Fellow French marque Renault’s stand was also packed with practical green solutions. This included three electric cars: the 2011 production Twizy city run-around, and the Zoe and DeZir concepts. The latter marked a timely fresh visual language for Renault, led by head of design Laurens van den Acker. A year into the job, the Dutch designer is eager to make his own signature on the brand, and this electric sportscar, with its asymmetric scissor doors, makes a clear statement. Sister company Nissan showcased the Townpod, a flexible urban vehicle.
Serious weight loss was another running theme. The new Peugeot 508 saloon has shed 60kg compared to the outgoing 407, whilst offering a roomier cabin. Even Lamborghini’s Sesto Elemento carbon concept weighs under 1000kg - an extremely low figure for such a high-performance car.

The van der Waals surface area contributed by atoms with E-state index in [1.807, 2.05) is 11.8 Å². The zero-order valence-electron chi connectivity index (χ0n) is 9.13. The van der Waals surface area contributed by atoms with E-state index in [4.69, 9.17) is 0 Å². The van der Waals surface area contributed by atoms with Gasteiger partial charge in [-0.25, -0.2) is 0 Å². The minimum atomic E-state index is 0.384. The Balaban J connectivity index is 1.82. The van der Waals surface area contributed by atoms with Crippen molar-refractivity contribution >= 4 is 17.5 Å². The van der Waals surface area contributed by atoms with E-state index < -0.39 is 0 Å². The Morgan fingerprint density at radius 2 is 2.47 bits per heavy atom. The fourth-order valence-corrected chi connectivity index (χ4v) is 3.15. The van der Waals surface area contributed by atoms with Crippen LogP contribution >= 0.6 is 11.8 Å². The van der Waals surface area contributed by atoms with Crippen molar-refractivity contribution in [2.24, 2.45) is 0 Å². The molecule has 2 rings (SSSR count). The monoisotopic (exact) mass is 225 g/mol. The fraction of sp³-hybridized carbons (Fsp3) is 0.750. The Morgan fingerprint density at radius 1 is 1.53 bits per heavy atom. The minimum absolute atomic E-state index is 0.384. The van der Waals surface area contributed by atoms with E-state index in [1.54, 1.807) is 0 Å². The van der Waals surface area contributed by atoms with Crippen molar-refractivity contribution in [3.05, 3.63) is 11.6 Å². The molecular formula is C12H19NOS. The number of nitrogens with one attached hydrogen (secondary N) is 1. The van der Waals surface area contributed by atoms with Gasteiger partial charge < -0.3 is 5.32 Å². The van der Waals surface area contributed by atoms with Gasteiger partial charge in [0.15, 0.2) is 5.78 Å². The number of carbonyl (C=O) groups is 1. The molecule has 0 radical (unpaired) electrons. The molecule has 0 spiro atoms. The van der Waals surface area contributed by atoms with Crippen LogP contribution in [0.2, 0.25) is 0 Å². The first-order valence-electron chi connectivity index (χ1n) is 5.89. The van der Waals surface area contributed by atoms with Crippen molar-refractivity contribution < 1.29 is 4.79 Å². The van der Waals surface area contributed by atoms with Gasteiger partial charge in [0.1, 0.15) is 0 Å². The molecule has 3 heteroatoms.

Other cars worth noting are the second-generation Bentley Continental GT. Head of exterior design Raul Pires, who also penned the original 2003 Conti, said the new car is like a sharp, tailored suit. ‘We have tried to show that this car is not machine made,’ he explained. This is a very important car for Crewe as the original accounted for as much as 85% of the company's sales.
The real star of the Paris show, however, has to be Lotus. The Norfolk firm’s new boss Dany Bahar unveiled six new cars: three sport cars, a coupé, a saloon and a city car concept all at the same time - just as the press day was about to end.